Amniotic Fluid Embolism

AFE Foundation

An Amniotic Fluid Embolism or AFE is a rare condition that can occur during child birth. The exact causes of it are still unknown and much of what is known appears to be based on the circumstances that are involved.

The circumstances are often so common that it is actually difficult to diagnose. Especially as the symptoms of an AFE can appear to be a number of things and thus in many cases it’s not until after other conditions are eliminated that it becomes clear that an AFE has occurred. Even then in my situation, it was only officially confirmed after the post mortem and the findings of the inquest. Some women do recover from an AFE but as it stands fatalities are high. The exact numbers do vary but are believed be similar in Europe and the US.

In my situation my wife had a complication during labour which required her to be rushed into theatre for a cat 1 emergency c-section. I wasn’t alarmed at this point, as my eldest son had been born via c-section. So all had seemed as well as it could be and she subsequently gave birth to our son. She was then taken into the maternity ward to recover. It was only after complications with her recovery that she was subsequently rushed back into theatre as it was clear that something was seriously wrong. It was at that point that I became extremely worried.

I am finally writing this up just shy of 5 years after my wife died. In that time I have met and become friends with, both in person and online, many other widowers. But I have only met one other man whose wife has died as a result of an AFE. In some ways this adds another layer of difficulty in dealing with what has happened. Many other widows and widowers who have lost their spouses or partners through more commonly occurring conditions, are available to each other to share their experiences. There are charities and various organisations dedicated to specifically support them. But because AFE is so rare and so little is known about it, the support organisations struggle to provide a specific level of support that is required after a mother has died in these circumstances. That said, the support organisations do an amazing job and I will be dedicating a post on this just to the cover that.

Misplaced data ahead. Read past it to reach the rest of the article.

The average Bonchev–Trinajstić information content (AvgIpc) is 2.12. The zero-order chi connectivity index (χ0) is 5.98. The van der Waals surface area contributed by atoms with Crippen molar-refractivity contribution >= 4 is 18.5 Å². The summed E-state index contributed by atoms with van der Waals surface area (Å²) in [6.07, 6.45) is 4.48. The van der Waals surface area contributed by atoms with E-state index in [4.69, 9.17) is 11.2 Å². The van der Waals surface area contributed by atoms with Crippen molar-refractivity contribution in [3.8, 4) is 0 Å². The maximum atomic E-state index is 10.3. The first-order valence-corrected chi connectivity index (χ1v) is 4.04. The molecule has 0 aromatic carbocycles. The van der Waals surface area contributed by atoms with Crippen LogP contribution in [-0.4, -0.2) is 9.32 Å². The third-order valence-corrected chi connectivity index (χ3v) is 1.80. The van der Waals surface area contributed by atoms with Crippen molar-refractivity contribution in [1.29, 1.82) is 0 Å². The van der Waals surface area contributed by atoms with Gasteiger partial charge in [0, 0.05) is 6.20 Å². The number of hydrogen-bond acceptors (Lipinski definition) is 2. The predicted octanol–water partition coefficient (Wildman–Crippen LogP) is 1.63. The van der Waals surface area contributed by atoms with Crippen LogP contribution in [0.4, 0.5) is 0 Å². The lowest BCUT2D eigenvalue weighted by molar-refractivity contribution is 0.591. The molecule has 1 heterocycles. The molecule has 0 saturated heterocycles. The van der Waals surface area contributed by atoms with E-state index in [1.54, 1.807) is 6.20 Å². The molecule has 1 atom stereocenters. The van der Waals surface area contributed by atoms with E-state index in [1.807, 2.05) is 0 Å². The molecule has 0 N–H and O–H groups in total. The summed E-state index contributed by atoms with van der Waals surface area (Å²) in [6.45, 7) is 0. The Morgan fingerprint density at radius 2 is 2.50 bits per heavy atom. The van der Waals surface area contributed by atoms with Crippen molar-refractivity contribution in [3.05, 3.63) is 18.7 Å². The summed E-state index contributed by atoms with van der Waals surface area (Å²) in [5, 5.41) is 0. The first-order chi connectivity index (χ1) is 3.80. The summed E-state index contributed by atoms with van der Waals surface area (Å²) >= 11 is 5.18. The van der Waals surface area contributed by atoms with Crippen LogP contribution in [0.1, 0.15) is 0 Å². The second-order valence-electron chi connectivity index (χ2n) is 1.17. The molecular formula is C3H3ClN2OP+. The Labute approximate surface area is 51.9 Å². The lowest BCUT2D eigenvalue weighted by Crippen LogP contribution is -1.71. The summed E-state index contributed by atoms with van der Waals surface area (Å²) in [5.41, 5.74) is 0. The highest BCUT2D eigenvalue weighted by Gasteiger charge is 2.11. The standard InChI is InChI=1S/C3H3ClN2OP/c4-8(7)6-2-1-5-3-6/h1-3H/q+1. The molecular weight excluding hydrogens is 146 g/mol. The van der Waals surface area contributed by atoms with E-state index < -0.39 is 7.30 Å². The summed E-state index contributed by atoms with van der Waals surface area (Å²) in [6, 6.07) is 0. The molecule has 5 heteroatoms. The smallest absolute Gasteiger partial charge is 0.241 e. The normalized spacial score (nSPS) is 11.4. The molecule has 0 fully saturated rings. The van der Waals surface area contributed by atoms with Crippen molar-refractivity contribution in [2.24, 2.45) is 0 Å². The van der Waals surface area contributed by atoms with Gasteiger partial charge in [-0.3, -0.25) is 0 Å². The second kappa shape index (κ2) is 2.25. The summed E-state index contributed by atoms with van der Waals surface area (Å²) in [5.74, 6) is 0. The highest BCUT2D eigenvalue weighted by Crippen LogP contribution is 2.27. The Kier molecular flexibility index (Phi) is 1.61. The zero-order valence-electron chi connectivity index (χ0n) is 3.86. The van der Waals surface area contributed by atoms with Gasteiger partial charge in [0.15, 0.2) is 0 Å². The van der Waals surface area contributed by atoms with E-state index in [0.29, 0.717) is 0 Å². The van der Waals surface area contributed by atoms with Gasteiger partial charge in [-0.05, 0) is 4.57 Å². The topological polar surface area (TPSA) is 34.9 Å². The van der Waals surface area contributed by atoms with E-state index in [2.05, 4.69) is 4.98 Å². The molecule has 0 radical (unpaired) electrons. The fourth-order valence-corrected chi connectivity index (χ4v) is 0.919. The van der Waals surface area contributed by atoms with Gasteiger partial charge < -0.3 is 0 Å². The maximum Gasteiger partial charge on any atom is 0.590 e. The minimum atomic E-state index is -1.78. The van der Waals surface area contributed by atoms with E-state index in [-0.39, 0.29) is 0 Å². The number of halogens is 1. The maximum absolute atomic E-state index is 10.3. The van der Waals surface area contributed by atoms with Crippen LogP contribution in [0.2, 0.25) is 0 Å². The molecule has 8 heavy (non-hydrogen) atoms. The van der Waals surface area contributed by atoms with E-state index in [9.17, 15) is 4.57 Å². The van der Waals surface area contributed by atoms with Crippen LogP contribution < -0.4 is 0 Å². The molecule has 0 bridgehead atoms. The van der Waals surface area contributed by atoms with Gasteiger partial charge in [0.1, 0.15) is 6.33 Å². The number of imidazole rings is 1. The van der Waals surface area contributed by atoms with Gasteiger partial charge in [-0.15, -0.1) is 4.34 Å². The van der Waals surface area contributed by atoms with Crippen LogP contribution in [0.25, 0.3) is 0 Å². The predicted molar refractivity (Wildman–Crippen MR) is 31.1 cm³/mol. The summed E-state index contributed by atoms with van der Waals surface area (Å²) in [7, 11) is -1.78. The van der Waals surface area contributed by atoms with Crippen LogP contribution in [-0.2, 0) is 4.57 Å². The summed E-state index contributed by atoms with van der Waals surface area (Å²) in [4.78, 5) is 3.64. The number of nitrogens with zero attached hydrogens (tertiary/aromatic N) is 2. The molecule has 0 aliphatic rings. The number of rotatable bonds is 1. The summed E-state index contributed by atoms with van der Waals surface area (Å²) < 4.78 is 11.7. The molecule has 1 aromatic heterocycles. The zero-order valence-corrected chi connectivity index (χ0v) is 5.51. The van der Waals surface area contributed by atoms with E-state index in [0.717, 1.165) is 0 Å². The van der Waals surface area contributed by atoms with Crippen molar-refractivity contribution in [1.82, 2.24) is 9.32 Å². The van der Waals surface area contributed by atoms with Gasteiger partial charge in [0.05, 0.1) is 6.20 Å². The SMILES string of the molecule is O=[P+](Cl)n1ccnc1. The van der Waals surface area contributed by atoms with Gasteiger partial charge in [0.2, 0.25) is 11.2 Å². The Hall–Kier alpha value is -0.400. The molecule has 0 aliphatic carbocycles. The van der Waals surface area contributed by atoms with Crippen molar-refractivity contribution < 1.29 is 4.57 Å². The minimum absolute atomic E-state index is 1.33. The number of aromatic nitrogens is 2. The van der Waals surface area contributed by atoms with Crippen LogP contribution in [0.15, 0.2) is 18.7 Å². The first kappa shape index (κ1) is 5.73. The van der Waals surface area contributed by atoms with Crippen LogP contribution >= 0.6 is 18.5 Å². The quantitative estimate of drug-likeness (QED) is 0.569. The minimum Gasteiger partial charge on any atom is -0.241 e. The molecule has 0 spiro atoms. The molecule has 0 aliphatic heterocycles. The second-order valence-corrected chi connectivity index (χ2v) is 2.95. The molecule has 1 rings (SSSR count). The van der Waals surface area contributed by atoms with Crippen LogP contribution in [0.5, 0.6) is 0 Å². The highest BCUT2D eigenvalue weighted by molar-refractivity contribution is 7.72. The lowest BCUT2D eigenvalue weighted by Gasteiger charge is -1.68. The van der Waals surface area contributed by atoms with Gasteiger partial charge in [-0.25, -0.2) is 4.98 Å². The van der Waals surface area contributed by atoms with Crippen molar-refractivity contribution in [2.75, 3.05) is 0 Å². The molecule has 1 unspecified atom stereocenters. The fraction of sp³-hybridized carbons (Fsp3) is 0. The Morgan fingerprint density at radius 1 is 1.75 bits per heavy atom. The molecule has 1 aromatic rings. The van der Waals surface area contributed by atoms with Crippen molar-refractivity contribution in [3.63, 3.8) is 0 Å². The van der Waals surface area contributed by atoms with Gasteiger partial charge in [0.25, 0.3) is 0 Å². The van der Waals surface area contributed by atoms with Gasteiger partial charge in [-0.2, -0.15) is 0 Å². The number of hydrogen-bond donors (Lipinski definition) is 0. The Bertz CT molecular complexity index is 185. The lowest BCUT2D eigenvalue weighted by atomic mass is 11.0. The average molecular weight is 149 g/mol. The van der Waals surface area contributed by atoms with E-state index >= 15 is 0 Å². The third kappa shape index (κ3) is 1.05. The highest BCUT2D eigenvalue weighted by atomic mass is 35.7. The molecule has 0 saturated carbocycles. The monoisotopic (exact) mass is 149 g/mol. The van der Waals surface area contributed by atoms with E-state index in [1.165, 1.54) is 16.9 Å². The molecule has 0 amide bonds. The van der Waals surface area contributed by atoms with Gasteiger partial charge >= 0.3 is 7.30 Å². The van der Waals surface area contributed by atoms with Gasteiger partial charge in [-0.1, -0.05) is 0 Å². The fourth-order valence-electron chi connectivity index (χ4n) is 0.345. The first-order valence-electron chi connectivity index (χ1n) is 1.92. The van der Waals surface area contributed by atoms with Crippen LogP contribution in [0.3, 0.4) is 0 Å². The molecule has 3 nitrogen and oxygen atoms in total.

With AFE, answers are far and few between. Typically you want to know what has happened, why has it happened, could it have been prevented and was someone at fault. An inquest only states the cold hard facts. Specialists who are brought in to give evidence, stand there having no relationship with your wife. Yet they give information about her in a professional and very steely manner. I wish they were more empathetic, more willing to treat my wife as a person rather than just as body that they have performed a post mortem on. I get that it has to happen this way but it doesn’t make it any easier.

In the UK there are no public facing organisations specifically set up to monitor and report on AFE. In the US, the Amniotic Fluid Embolism Foundation have taken on the role of providing the outward facing monitoring and reporting on AFE. Not only that but they actively campaign to bring about more awareness both in the public and within the medical profession in the hope of bringing an end to AFE. As part of their campaigning they started a hashtag #endAFE. They have a comprenhensive range of facts about AFE that is worth reviewing for anyone who wants to know more.

It has taken a while and has been very difficult for me to write this. But I think someone needs to start telling the story of AFE so that others no they are not alone.


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